We have seen a lot of boats and met a lot of new people since we started the Great Loop last April. To tell you the truth, when you meet fellow cruisers, spend some time with them and then say goodbye, you wonder if you will ever see them again. We have discovered that the chances are extremely high, that regardless of where these people call home, possibly Kansas or Canada, you WILL see them again! It is one of the wonderful things about cruising. You either maintain contact with these fellow cruisers and make an effort to get together again, or because of our mutual love for the waterways that we travel, we will pass them, recognize their boat, and hail them on the radio with a greeting and discussion of our past times together. On the waterways approaching Vero Beach, we passed 2 acquaintances. One was s/v Windchaser who was our mooring neighbor in Marathon and the other was Tom Goodman and his wife Melesia, harbor hosts in Swansboro, NC who helped us in April of last year when we needed a ride to Best Buy for a new GPS equipped ipad for navigation. Later that same day we arrived at Vero Beach Marina and were docked next to the Nina and Pinta! Back in September of last year, we happened to be tied up about the same distance from them in Peoria, Illinois.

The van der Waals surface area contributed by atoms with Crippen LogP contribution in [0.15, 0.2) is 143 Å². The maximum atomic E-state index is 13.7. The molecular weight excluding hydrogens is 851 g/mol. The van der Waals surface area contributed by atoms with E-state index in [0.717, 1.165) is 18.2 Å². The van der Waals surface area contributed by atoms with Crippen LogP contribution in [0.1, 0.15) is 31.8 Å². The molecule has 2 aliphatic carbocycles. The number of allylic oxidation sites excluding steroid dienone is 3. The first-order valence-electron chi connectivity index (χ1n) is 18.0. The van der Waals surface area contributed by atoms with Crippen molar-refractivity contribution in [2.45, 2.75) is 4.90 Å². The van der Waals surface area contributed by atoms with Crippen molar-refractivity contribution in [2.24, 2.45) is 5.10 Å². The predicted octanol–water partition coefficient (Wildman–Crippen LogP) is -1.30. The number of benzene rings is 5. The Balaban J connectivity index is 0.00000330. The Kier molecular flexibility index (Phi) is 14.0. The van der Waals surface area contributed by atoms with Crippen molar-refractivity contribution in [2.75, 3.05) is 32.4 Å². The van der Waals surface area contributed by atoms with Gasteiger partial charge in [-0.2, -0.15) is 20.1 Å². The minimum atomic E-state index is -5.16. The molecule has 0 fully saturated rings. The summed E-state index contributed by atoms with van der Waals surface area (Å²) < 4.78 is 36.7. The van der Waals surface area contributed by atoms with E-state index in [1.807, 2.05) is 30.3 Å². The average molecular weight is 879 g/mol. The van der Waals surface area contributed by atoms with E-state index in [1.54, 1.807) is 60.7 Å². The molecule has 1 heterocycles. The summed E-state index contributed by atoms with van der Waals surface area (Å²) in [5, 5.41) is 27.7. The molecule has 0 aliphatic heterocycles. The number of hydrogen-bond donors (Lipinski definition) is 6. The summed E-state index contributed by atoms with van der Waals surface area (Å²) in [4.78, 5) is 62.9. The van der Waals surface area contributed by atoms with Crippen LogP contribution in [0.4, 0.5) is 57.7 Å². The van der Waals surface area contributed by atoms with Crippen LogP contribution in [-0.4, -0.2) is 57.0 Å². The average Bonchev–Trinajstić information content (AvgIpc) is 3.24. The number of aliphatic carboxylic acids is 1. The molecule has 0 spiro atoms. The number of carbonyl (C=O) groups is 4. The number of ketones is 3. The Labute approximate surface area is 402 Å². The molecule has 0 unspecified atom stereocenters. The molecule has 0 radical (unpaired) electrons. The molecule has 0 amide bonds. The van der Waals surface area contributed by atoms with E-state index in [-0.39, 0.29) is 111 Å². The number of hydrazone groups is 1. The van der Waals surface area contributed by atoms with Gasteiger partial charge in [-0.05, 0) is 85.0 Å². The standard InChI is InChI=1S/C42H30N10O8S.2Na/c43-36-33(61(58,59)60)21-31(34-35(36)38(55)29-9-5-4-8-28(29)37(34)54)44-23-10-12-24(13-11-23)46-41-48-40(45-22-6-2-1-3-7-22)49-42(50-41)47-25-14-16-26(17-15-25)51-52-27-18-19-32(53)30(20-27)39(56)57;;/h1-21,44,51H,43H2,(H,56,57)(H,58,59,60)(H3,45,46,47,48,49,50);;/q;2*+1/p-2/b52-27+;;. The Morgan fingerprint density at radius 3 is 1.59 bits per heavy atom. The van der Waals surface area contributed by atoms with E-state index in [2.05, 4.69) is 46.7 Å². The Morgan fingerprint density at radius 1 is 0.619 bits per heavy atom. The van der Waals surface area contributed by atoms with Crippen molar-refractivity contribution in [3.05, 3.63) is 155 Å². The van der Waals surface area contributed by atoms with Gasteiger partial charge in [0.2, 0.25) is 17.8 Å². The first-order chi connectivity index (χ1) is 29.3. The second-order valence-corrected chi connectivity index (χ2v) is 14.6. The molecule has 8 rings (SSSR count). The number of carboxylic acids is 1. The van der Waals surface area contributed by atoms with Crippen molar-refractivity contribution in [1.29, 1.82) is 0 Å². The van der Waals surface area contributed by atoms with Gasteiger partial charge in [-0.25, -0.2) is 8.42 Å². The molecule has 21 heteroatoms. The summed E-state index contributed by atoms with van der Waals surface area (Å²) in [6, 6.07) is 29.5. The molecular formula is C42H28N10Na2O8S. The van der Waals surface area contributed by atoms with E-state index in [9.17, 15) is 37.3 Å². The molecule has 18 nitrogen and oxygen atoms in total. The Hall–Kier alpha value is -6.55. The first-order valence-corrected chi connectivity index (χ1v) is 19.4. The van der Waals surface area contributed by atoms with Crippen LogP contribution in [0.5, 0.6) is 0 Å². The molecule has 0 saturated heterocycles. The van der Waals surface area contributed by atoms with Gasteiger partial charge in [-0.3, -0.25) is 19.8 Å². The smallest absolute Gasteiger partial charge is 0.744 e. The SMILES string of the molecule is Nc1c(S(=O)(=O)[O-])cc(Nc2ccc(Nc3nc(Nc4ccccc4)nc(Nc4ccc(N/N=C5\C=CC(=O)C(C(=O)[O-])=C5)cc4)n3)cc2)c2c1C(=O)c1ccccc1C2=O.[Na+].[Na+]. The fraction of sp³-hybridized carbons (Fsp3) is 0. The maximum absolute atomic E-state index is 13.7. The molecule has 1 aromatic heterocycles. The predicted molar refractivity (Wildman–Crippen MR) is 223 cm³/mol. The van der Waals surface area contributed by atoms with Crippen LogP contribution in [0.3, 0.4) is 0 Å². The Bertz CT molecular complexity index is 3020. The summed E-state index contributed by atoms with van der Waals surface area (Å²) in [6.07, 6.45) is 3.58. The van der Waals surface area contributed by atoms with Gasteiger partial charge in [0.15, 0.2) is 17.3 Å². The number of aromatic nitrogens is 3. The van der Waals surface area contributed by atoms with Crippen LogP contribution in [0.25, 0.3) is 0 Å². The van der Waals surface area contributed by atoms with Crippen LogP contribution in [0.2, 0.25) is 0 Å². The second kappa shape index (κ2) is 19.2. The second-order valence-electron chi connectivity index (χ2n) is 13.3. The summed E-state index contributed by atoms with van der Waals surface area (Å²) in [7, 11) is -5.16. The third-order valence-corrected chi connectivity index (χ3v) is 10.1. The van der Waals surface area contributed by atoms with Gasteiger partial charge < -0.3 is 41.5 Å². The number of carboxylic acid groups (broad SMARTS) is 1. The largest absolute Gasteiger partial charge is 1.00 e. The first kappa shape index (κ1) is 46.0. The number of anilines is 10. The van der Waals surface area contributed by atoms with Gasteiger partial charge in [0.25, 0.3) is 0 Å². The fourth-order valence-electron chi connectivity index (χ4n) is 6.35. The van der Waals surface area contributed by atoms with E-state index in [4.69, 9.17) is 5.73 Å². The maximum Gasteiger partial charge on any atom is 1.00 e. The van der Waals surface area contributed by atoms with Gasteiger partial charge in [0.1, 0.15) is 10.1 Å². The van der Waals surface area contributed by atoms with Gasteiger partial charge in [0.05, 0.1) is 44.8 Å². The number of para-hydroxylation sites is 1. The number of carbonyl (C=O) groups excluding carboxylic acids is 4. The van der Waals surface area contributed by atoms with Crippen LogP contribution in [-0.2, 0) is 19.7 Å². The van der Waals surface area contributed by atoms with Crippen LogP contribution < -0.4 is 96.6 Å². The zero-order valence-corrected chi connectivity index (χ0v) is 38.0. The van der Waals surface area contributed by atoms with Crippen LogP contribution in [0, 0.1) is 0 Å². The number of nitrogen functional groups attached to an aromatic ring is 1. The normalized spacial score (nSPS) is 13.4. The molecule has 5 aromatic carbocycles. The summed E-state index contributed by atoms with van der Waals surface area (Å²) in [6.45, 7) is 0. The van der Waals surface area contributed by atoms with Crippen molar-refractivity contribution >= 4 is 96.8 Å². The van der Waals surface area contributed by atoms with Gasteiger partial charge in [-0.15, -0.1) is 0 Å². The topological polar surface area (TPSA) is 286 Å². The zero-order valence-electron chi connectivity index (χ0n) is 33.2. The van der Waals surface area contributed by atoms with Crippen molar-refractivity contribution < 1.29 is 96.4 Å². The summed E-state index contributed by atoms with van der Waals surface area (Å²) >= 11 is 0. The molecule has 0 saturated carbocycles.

Whenever we meet a new cruiser, either on the docks of a marina or passing them in our dinghies, we will introduce ourselves, get to know each other a little bit and then go through the normal ritual of exchanging boat cards. Boats cards are much like business cards for serious cruisers who want to share their identity by personal names, boat name, port of call, phone number, email address and blog address. The card usually has a photo of the boat and sometimes photos of the captain and mate. Since we started the Loop, Stel and I have collected over 200 boat cards from people we have met. Stel has glued each card into a spiral bound notebook and then written notes about when and where we met, some personal information and then something about their cruising plans. When we sight their boat again, which is often first done through our binoculars, we will rush down to the cabin, grab our boat card book, and refresh our memories about who is aboard, where we first met them and how many grandchildren they have. They are often impressed by our great memories…ha ha!

We continue to work our way up the Florida coast, meeting new people along the way and experiencing sections of the beautiful Atlantic ICW that we have never seen before. As we see more and more marshland, meandering creeks feeding into the main channel and oysters on the muddy banks, it reminds us of home in South Carolina. We look forward to being in home waters, but with mixed emotions. What a trip this has been! Closing the Loop will be bittersweet!